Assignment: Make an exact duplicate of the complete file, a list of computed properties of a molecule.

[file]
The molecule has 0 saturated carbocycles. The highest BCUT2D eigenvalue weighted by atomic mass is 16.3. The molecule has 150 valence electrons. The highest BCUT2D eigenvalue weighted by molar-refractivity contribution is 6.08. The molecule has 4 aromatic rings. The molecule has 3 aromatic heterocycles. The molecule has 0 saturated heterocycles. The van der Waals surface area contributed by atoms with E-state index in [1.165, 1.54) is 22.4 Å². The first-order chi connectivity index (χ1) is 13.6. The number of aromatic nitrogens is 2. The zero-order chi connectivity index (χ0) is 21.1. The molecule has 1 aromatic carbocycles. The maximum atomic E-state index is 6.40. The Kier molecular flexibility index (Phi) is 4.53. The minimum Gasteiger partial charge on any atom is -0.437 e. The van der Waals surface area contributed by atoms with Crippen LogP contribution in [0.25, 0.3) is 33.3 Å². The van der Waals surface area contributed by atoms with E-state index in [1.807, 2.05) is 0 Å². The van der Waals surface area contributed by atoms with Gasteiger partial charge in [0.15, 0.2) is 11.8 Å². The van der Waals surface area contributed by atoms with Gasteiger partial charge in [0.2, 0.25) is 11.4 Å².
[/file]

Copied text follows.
The molecule has 0 saturated carbocycles. The highest BCUT2D eigenvalue weighted by atomic mass is 16.3. The molecule has 150 valence electrons. The highest BCUT2D eigenvalue weighted by molar-refractivity contribution is 6.08. The molecule has 4 aromatic rings. The molecule has 3 aromatic heterocycles. The molecule has 0 saturated heterocycles. The van der Waals surface area contributed by atoms with E-state index in [1.165, 1.54) is 22.4 Å². The first-order chi connectivity index (χ1) is 13.6. The number of aromatic nitrogens is 2. The zero-order chi connectivity index (χ0) is 21.1. The molecule has 1 aromatic carbocycles. The maximum atomic E-state index is 6.40. The Kier molecular flexibility index (Phi) is 4.53. The minimum Gasteiger partial charge on any atom is -0.437 e. The van der Waals surface area contributed by atoms with Crippen LogP contribution in [0.25, 0.3) is 33.3 Å². The van der Waals surface area contributed by atoms with E-state index in [1.807, 2.05) is 0 Å². The van der Waals surface area contributed by atoms with Gasteiger partial charge in [0.15, 0.2) is 11.8 Å². The van der Waals surface area contributed by atoms with Gasteiger partial charge in [0.2, 0.25) is 11.4 Å².